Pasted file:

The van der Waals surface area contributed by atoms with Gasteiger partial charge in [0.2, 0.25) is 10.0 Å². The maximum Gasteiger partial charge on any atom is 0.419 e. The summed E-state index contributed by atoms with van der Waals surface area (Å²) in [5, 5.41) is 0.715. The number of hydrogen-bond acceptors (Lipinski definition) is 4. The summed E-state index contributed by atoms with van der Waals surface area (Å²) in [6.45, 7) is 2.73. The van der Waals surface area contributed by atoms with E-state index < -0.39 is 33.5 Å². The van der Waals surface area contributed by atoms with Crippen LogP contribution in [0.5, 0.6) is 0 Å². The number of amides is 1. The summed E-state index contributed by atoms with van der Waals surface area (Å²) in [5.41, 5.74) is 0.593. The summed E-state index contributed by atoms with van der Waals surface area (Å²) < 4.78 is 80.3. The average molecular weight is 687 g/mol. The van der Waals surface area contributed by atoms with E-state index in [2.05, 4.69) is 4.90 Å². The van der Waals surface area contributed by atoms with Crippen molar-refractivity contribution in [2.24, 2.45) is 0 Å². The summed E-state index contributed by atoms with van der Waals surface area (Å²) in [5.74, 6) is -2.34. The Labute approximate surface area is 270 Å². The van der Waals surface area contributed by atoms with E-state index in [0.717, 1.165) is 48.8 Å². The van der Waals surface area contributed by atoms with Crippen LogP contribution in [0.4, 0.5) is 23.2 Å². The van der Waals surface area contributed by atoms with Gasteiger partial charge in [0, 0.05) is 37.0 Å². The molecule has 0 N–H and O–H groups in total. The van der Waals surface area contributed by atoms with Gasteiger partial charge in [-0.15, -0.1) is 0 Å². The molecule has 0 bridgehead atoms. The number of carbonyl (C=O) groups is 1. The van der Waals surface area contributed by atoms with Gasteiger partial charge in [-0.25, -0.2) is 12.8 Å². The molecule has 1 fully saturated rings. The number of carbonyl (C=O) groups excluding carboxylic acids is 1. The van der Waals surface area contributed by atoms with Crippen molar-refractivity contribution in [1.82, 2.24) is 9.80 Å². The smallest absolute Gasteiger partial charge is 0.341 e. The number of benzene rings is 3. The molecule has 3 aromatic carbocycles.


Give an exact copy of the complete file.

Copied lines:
The van der Waals surface area contributed by atoms with Gasteiger partial charge in [0.2, 0.25) is 10.0 Å². The maximum Gasteiger partial charge on any atom is 0.419 e. The summed E-state index contributed by atoms with van der Waals surface area (Å²) in [5, 5.41) is 0.715. The number of hydrogen-bond acceptors (Lipinski definition) is 4. The summed E-state index contributed by atoms with van der Waals surface area (Å²) in [6.45, 7) is 2.73. The van der Waals surface area contributed by atoms with E-state index < -0.39 is 33.5 Å². The van der Waals surface area contributed by atoms with Crippen LogP contribution in [0.5, 0.6) is 0 Å². The number of amides is 1. The summed E-state index contributed by atoms with van der Waals surface area (Å²) in [5.41, 5.74) is 0.593. The summed E-state index contributed by atoms with van der Waals surface area (Å²) < 4.78 is 80.3. The average molecular weight is 687 g/mol. The van der Waals surface area contributed by atoms with E-state index in [2.05, 4.69) is 4.90 Å². The van der Waals surface area contributed by atoms with Crippen molar-refractivity contribution in [2.24, 2.45) is 0 Å². The summed E-state index contributed by atoms with van der Waals surface area (Å²) in [5.74, 6) is -2.34. The Labute approximate surface area is 270 Å². The van der Waals surface area contributed by atoms with E-state index in [0.717, 1.165) is 48.8 Å². The van der Waals surface area contributed by atoms with Crippen LogP contribution in [0.4, 0.5) is 23.2 Å². The van der Waals surface area contributed by atoms with Gasteiger partial charge in [0, 0.05) is 37.0 Å². The molecule has 0 N–H and O–H groups in total. The van der Waals surface area contributed by atoms with Gasteiger partial charge in [-0.15, -0.1) is 0 Å². The molecule has 0 bridgehead atoms. The number of carbonyl (C=O) groups is 1. The van der Waals surface area contributed by atoms with Gasteiger partial charge in [-0.25, -0.2) is 12.8 Å². The molecule has 1 fully saturated rings. The number of carbonyl (C=O) groups excluding carboxylic acids is 1. The van der Waals surface area contributed by atoms with Crippen molar-refractivity contribution in [1.82, 2.24) is 9.80 Å². The smallest absolute Gasteiger partial charge is 0.341 e. The number of benzene rings is 3. The molecule has 3 aromatic carbocycles.